The American Legion hosted a June 20 meeting in Washington, D.C., for veterans service organizations to discuss the implications of changing the medical classification of post-traumatic stress disorder (PTSD) to post-traumatic stress (PTS). Participants heard from four speakers: Dr. Jeanne Stellman of Columbia University; Dr. Charles Hoge, a consultant for the Army Surgeon General’s Office; Dr. Matthew Friedman, chair of the American Psychological Association’s work group on PTSD; and retired Army Capt. Paul Bucha, a Vietnam War veteran and Medal of Honor recipient.
Stellman is also a member of the Legion’s ad hoc committee on Traumatic Brain Injury/PTSD, which has been identifying best practices and treatments for these conditions. The committee plans to issue a report in the fall with its findings and recommendations.
Speaker presentations included an overview of PTSD and proposed changes to its definition, as well as perspectives from the Department of Defense and the Department of Veterans Affairs (VA) on the issue.
Stellman said the one thing about PTSD is that "one day you’re feeling great and the next day something happens to create stress, and the symptoms come right back. Troops not only experience combat stress, but also exposure to infections and to chemicals. All of these have a cumulative effect on a person’s immune system, which is compromised."
Stellman explained that PTSD is classified as a disorder because human responses vary in range, while diseases usually have more consistent symptoms. Whether conditions are diseases, symptoms or something else, they all must have medical classifications, which are fundamental to the operation of the entire health-care system. "Patients must have classification codes in order to get treatment — they have to map into the world of medicine," she said.
Two major systems of classification for mental health exist in the world of medicine: the ICD-10 Classification of Mental and Behavioural Disorders, and the Diagnostic and Statistical Manual of Mental Disorders, Fourth Edition (DSM-IV). ICD-10 is used by the World Health Organization, while DSM-IV is the standard manual of the American Psychiatric Association and the one used by VA.
If PTSD is reclassified as something other than a disorder, Stellman asked, "What will be the effect on health-care delivery? This is much more important than the presence or the absence of the ‘D.’"
Verna Jones, director of the Legion’s Veterans Affairs & Rehabilitation Division, said that some proponents in the Pentagon favored the PTS designation "because stress can be cured and troops can return to duty. But PTSD can represent a lifelong condition without any permanent cure, and that means a servicemember may have to be discharged."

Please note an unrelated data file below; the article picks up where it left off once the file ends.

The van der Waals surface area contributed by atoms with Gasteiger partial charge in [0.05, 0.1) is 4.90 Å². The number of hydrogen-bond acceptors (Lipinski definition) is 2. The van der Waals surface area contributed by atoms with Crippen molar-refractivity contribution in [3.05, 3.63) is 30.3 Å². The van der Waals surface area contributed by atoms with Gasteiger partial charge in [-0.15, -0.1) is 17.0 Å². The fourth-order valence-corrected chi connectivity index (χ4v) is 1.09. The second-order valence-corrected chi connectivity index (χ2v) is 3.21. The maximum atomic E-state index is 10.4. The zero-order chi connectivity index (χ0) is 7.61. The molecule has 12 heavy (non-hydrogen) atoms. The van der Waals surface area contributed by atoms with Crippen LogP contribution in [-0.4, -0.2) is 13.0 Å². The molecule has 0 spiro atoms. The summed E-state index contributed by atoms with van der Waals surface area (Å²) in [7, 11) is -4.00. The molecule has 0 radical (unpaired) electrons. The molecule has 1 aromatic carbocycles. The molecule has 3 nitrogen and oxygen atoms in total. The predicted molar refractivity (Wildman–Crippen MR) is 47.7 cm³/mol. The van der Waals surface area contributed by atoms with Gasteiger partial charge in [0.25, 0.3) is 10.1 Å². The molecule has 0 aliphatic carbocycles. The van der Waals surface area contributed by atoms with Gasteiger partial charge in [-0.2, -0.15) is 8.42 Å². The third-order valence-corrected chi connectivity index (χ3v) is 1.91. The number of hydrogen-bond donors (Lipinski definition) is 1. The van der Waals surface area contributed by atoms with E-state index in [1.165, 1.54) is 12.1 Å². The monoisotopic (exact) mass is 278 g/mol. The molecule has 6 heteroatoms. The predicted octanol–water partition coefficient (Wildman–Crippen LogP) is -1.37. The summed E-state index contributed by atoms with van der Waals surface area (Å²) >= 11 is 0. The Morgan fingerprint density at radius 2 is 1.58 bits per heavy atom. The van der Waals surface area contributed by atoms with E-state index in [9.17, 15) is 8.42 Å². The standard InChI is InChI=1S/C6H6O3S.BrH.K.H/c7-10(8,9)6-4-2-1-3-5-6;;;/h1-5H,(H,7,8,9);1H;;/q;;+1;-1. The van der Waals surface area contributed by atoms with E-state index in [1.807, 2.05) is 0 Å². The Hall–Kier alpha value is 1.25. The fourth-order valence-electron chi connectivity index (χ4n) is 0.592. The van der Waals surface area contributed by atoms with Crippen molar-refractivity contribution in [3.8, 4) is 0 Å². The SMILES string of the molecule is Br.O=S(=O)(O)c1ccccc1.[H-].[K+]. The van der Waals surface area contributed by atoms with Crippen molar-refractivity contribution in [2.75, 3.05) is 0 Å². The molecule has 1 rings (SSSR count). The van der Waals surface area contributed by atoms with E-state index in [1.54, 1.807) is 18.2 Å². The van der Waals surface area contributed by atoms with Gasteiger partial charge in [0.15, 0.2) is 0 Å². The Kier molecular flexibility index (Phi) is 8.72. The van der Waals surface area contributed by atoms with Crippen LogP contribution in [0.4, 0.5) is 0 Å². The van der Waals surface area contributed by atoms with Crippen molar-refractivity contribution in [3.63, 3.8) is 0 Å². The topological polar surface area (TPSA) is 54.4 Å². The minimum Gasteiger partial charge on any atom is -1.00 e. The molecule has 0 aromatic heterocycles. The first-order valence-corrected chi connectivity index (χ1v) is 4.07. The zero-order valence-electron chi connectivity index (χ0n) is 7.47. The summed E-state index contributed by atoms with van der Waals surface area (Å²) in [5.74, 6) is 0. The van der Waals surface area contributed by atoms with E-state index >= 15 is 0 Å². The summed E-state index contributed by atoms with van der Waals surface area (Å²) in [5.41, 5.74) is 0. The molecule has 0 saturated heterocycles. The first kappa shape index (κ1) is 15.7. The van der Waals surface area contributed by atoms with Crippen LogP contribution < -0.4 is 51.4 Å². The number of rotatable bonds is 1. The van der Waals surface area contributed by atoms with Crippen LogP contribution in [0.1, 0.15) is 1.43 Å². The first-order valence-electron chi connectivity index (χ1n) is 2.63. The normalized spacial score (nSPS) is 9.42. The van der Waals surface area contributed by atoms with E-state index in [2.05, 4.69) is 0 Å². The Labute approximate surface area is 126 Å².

The "D" in PTSD carries a social stigma that needs to be dealt with, Stellman said. "Many people think our entire group of veterans are all nutsy because they have been exposed to combat. But potential employers don’t know their personal medical history," and can’t know for sure if a veteran has PTSD or not. "We need to overcome the stigma by education and figuring out the realistic alternatives." She mentioned breast cancer and HIV/AIDS as two examples in which social stigmas had been defeated through public education.
Stellman also noted the reality of PTSD is that it can be a lifelong affliction that needs medical attention and social support — but it does not need denial.
In talking about his own experiences with PTSD, Bucha stressed that if veterans want to live meaningful and productive lives, they need to seek out mental-health treatment as soon as possible. Soldiers and veterans, he said, should not be penalized or stigmatized by their military leaders, nor their communities, for seeking mental-health treatment.
Meanwhile, Hoge emphasized in his presentation the need to change the environment in which military members or veterans seek and receive access to mental-health treatment. It has been proven, he said, that mental-health treatment in either a conventional or holistic environment works effectively in treating PTSD.
Friedman said many proponents believe that changing PTSD to PTS would make access to mental-health care easier for servicemembers and veterans due to removing much of the stigma associated with the condition. He too explained that Canada’s armed forces call PTSD "Operational Stress Injury," or OSI. The Canadian military adopted the term in 2000, Friedman said, as a way to "soften the blow" for servicemembers and to lessen the stigma associated with OSIs so veterans get the health care they need.
Attendees at the meeting included American Legion Past National Commander Robert Spanogle and representatives from the National Association for Uniformed Services, Disabled American Veterans, Veterans of Foreign Wars and Vietnam Veterans of America.
June is PTSD Awareness Month and the 27th is PTSD Awareness Day. Click here to find out more.